Murdoch: education failing

Here's a gem from Digital Learning Now with the text of News Corporation Chairman and CEO Rupert Murdoch's address to the e-G8 Forum in Paris on 24th may this year. Murdoch urged Internet companies to pull out the stops in developing digital education programmes to revolutionise the world's classrooms, complaining that pupils are still condemned to dreary "Victorian-age" classrooms despite the potential of the web for revolutionising education.

I haven't often felt aligned with what this chap has had to say, but there's some compelling stuff in this talk. He holds nothing back, accusing schools of being the last holdout from the digital revolution.

he argues that simply throwing money at the problem doesn’t work (and cites his own experience of having tried this as proof.) To those who argue that the problem is the kids – that they're too poor or from bad families – he responds strongly with "…absolute rubbish. This is arrogant, elitist and utterly unacceptable."

His solution is straight forward, and has a sound pedagogical basis; "Every study will tell you that the more interactive and intimate learning is, the better the student will perform." The key here? Software that will engage students and help teach them concepts and learn to think for themselves. Murdoch also argues the case for personalisation as a second key to resolving this.

His final quote captures the intensity of how he feels about this:

In our own backyards, we have millions of young people whose minds are the key to our future. It is time to insist that our schools use every technology we can to unlock their potential – and treat them as the precious resource they are.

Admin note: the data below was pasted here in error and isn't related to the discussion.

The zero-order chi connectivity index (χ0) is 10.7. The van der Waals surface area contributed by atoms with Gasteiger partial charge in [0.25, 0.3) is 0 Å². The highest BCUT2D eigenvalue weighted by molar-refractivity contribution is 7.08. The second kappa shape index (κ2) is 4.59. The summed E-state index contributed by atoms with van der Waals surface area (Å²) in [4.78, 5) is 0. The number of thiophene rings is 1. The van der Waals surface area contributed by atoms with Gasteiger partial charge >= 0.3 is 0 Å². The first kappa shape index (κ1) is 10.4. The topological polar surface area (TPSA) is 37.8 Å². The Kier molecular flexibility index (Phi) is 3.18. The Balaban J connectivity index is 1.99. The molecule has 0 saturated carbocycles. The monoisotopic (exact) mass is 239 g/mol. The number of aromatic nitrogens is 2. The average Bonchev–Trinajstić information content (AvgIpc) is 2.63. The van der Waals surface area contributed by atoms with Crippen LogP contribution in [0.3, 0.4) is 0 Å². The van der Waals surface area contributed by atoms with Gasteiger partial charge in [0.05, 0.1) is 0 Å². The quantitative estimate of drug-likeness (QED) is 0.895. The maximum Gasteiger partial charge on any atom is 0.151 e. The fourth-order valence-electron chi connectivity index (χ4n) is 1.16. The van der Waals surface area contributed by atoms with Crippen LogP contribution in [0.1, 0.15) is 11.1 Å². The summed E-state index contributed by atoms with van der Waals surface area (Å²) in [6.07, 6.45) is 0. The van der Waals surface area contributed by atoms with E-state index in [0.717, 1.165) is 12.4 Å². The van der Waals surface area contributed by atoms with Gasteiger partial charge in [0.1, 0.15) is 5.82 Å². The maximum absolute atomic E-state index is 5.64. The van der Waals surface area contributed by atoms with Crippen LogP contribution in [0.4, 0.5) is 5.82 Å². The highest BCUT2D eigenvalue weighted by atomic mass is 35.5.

Certainly something for us to think about – for those outside education, how we can respond with resources that will meet this challenge, and for those inside, to stop defending the status quo and opening the doors for this sort of learning to happen.

2 thoughts on “Murdoch: education failing

  1. Derek, the problem with the Digital Learning Now folks – and I suspect Murdoch's comments are in line with this – they aren't interested in the use of technology as a way to transform education for the purposes of improving education.  This is only a guise to mask the true aims of a corporate takeover of public education.  If you take the Disrupting Class, Liberating Learning, Saving Schools, Digital Learning Now folks to their logical conclusions you arrive at an education system that very much resembles the current health care system in the United States.
    There is one health care system in the US for those with money and/or insurance and one for everyone else.  I don't need to tell you which one you want to be a part of.  The logical conclusion of the corporate takeover that is being undertaken under the ruse of educational reform – including the massive support for K-12 online learning – will be one education system for those with economic, social or political capital and another system for those that do not possess those things.  In the US, like many other jurisdictions, that also has ethnic/racial overtones – which I'd argue is another reason the rich "right" support it.

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